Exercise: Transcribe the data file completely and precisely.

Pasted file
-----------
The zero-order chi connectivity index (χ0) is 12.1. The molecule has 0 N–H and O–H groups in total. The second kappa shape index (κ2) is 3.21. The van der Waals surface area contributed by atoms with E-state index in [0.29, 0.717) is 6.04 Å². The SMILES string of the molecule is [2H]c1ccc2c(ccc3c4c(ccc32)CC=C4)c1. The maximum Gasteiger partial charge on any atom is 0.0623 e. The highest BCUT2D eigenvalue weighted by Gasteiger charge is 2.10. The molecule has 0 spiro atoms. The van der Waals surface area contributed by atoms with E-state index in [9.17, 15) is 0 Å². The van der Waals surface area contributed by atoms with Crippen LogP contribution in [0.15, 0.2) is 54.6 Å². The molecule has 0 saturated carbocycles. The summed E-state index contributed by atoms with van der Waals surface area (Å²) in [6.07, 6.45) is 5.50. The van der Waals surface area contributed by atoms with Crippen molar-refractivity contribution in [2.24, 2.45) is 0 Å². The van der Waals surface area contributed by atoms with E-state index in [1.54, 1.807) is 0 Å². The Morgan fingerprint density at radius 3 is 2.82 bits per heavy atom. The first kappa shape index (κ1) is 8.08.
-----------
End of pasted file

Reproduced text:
The zero-order chi connectivity index (χ0) is 12.1. The molecule has 0 N–H and O–H groups in total. The second kappa shape index (κ2) is 3.21. The van der Waals surface area contributed by atoms with E-state index in [0.29, 0.717) is 6.04 Å². The SMILES string of the molecule is [2H]c1ccc2c(ccc3c4c(ccc32)CC=C4)c1. The maximum Gasteiger partial charge on any atom is 0.0623 e. The highest BCUT2D eigenvalue weighted by Gasteiger charge is 2.10. The molecule has 0 spiro atoms. The van der Waals surface area contributed by atoms with E-state index in [9.17, 15) is 0 Å². The van der Waals surface area contributed by atoms with Crippen LogP contribution in [0.15, 0.2) is 54.6 Å². The molecule has 0 saturated carbocycles. The summed E-state index contributed by atoms with van der Waals surface area (Å²) in [6.07, 6.45) is 5.50. The van der Waals surface area contributed by atoms with Crippen molar-refractivity contribution in [2.24, 2.45) is 0 Å². The van der Waals surface area contributed by atoms with E-state index in [1.54, 1.807) is 0 Å². The Morgan fingerprint density at radius 3 is 2.82 bits per heavy atom. The first kappa shape index (κ1) is 8.08.